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The way ranchers graze their cattle doesn’t make much difference in plant diversity on the land, according to a U of A study.

Jess Grenke

Jess Grenke

That’s important because plant diversity is a useful metric to gauge the resilience of a landscape, including rangeland used by cattle producers, says Jessica Grenke, first author of the study.

Researchers compared adaptive multi-paddock grazing, called AMP, with other grazing systems more common in the northern Great Plains. AMP is a specialized rotational grazing practice that’s intended to emulate historical grazing patterns of large herds of animals moving rapidly across the landscape, leaving a long recovery period before being grazed again.

AMP is more management intensive, employs higher inputs such as fencing and labour, and uses much higher densities of livestock relative to ranches that use regionally typical management.

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“Adaptive multi-paddock grazing has been studied and experimented with in more controlled settings for many years, and the scientific community has been left with contradictory results on what its impacts are ecologically,” says Grenke, a PhD candidate in the Department of Biological Sciences.

“In this study we’ve been able to see what’s actually happening on the ground.”

The findings suggest that AMP grazing is not ideal for promoting plant diversity.

Plant diversity is only one piece of the puzzle when it comes to rangeland (and ranch) management. Complementary studies by U of A researchers in this project have found ranches using AMP grazing practices lead to higher water infiltration and thus may help grasslands resist drought. Additional studies have focused on the diversity of soil microbes and the presence of carbon deposits in soil, all adding crucial context to the pros and cons of various grazing practices on various ecosystem goods and services.

AMP grazing has been around since the 1950s, according to Grenke. However, many studies on its ecological effects have had limitations, such as a lack of control ranches for comparison or concentration to a small locality not offering conclusive information.

There are many practical and cost challenges to taking the broader approach this study used, says Grenke, who worked with Edward Bork, Cameron Carlyle, Mark Boyce and her supervisor, James Cahill on the project.

“It’s really logistically difficult. Being able to travel to all these operational ranches, sample these ranches in an equivalent way, within the same season, using the same methodologies and screening procedures, requires a ton of work,” says Grenke.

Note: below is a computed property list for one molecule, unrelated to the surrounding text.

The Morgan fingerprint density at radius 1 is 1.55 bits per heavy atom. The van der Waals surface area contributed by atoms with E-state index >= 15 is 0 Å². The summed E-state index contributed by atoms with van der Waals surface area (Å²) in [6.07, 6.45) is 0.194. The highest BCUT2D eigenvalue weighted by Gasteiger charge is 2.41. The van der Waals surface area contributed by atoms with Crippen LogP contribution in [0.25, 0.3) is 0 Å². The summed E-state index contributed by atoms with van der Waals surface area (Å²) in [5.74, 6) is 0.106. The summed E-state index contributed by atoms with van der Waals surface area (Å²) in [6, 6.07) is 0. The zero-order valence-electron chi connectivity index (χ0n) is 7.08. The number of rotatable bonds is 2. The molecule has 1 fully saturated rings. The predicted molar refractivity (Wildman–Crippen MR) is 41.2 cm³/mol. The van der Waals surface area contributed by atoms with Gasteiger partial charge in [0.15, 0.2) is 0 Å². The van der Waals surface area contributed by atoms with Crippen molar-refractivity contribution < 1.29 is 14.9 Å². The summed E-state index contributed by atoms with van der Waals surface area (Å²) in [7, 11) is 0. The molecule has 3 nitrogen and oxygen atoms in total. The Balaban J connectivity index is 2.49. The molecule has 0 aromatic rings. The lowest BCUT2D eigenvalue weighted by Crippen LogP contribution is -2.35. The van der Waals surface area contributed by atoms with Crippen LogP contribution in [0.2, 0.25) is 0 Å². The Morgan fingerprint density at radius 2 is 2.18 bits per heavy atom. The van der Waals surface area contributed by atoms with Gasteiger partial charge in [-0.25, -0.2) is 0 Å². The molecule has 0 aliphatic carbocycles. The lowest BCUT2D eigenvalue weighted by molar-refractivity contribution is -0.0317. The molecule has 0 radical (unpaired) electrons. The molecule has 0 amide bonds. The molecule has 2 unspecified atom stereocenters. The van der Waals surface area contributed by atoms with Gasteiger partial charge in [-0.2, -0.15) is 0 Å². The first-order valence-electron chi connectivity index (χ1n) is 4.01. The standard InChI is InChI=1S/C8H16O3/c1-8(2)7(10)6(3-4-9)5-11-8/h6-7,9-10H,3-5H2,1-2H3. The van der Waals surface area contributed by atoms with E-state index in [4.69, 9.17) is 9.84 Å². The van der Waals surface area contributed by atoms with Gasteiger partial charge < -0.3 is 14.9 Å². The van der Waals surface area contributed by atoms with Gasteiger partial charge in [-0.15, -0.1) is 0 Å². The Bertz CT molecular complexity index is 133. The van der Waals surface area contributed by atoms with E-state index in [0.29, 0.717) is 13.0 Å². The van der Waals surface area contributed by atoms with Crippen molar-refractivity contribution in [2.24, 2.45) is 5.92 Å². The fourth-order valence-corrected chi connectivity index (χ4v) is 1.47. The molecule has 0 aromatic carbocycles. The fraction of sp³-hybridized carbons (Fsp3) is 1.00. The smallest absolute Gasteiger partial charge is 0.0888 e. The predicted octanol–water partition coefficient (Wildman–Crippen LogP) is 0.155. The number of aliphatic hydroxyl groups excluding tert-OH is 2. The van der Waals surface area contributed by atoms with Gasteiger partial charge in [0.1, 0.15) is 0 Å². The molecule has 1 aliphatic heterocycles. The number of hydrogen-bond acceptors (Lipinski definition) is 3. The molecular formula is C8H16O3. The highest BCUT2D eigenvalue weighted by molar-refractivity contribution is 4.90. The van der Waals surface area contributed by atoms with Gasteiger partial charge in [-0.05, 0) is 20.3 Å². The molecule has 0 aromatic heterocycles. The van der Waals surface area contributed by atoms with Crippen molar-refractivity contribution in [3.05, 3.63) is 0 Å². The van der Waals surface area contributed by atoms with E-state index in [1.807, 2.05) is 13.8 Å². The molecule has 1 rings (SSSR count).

A grant from Agriculture Canada provided the opportunity to conduct the work. The team travelled nearly 30,000 km to visit ranches across the Prairie provinces within a single season. The study examined 18 ranch pairs. One ranch in each pair used AMP grazing while the other used regionally typical grazing practices to serve as a control.

To gauge plant diversity, they sampled vegetation in pastures with at least 10 years of stable grazing practices, using 15, 0.25 metre squared areas per ranch. They also carefully screened areas where the samples were taken, ensuring the soil type was the same, there weren’t any bodies of water nearby, and there wasn’t anything that could potentially act as a fertilizer, such as bale grazing.

“It was just another step we took to make sure that our findings were the results of management and not the underlying ecology of the sample site,” says Grenke.

Grazed lands cover about half of the Earth’s land area and are crucial sources of a wide variety of ecological goods and services, Grenke explains.

“There are so many services that they provide and they are the least protected ecosystem in the world – and they’re declining at an alarming rate.”

Research from this team has demonstrated AMP grazing can be a useful tool in reaching other ecological goods and services targets, such as soil carbon sequestration and water infiltration. The most recent results indicate these goals may be achieved with little impact on overall plant diversity. The only negative effect was a small reduction in the total number of native plant species found within each ranch, which may reflect an intolerance of endemic plant species to AMP grazing.

Studies like this provide critical information about how grazing systems and other ranch management practices may potentially affect these grasslands ecosystems and offer clues to what might be done to conserve these areas for the future.

“We’re going to have to increase the sophistication of how we use these landscapes in order to satisfy the plethora of different goods and services that we need from these lands,” says Grenke.

“A better, more fine-tuned understanding of how grazing management impacts the landscapes is key to getting there.”

| By Adrianna MacPherson

Adrianna is a reporter with the University of Alberta’s Folio online magazine. The University of Alberta is a Troy Media Editorial Content Provider Partner.

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